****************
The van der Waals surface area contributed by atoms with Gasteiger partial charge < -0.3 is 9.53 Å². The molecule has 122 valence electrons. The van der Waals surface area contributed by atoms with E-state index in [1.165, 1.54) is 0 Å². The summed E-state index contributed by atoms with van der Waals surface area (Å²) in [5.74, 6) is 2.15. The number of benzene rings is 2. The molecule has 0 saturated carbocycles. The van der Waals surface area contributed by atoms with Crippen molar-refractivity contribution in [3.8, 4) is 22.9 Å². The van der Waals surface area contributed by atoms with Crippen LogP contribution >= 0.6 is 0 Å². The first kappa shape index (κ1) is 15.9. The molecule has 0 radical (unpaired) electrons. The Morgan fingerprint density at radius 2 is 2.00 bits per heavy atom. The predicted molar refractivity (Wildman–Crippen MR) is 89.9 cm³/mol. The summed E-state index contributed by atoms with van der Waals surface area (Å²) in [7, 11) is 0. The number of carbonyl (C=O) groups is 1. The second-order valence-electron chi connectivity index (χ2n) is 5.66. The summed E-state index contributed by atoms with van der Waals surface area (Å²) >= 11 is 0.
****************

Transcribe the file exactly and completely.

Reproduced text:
The van der Waals surface area contributed by atoms with Gasteiger partial charge < -0.3 is 9.53 Å². The molecule has 122 valence electrons. The van der Waals surface area contributed by atoms with E-state index in [1.165, 1.54) is 0 Å². The summed E-state index contributed by atoms with van der Waals surface area (Å²) in [5.74, 6) is 2.15. The number of benzene rings is 2. The molecule has 0 saturated carbocycles. The van der Waals surface area contributed by atoms with Crippen molar-refractivity contribution in [3.8, 4) is 22.9 Å². The van der Waals surface area contributed by atoms with Crippen LogP contribution >= 0.6 is 0 Å². The first kappa shape index (κ1) is 15.9. The molecule has 0 radical (unpaired) electrons. The Morgan fingerprint density at radius 2 is 2.00 bits per heavy atom. The predicted molar refractivity (Wildman–Crippen MR) is 89.9 cm³/mol. The summed E-state index contributed by atoms with van der Waals surface area (Å²) in [7, 11) is 0. The number of carbonyl (C=O) groups is 1. The second-order valence-electron chi connectivity index (χ2n) is 5.66. The summed E-state index contributed by atoms with van der Waals surface area (Å²) >= 11 is 0.